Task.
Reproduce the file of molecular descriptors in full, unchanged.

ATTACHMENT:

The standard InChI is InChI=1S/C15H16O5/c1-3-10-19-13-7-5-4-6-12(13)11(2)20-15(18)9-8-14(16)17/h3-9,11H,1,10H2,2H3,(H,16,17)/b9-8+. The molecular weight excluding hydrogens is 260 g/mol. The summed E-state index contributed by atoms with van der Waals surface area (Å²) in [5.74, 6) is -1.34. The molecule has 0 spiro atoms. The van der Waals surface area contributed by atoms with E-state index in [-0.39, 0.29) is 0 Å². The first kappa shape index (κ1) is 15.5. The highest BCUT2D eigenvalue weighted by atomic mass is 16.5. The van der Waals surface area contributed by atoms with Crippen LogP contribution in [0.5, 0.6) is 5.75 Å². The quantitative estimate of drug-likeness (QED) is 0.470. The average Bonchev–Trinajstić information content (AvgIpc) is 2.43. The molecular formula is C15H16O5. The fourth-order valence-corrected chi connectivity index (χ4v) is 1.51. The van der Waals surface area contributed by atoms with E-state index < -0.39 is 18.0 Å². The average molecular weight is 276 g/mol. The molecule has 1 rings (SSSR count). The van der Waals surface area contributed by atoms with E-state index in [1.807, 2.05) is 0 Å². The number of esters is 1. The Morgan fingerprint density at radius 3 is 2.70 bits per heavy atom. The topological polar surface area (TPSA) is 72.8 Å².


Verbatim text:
The standard InChI is InChI=1S/C15H16O5/c1-3-10-19-13-7-5-4-6-12(13)11(2)20-15(18)9-8-14(16)17/h3-9,11H,1,10H2,2H3,(H,16,17)/b9-8+. The molecular weight excluding hydrogens is 260 g/mol. The summed E-state index contributed by atoms with van der Waals surface area (Å²) in [5.74, 6) is -1.34. The molecule has 0 spiro atoms. The van der Waals surface area contributed by atoms with E-state index in [-0.39, 0.29) is 0 Å². The first kappa shape index (κ1) is 15.5. The highest BCUT2D eigenvalue weighted by atomic mass is 16.5. The van der Waals surface area contributed by atoms with Crippen LogP contribution in [0.5, 0.6) is 5.75 Å². The quantitative estimate of drug-likeness (QED) is 0.470. The average Bonchev–Trinajstić information content (AvgIpc) is 2.43. The molecular formula is C15H16O5. The fourth-order valence-corrected chi connectivity index (χ4v) is 1.51. The van der Waals surface area contributed by atoms with E-state index < -0.39 is 18.0 Å². The average molecular weight is 276 g/mol. The molecule has 1 rings (SSSR count). The van der Waals surface area contributed by atoms with E-state index in [1.807, 2.05) is 0 Å². The number of esters is 1. The Morgan fingerprint density at radius 3 is 2.70 bits per heavy atom. The topological polar surface area (TPSA) is 72.8 Å².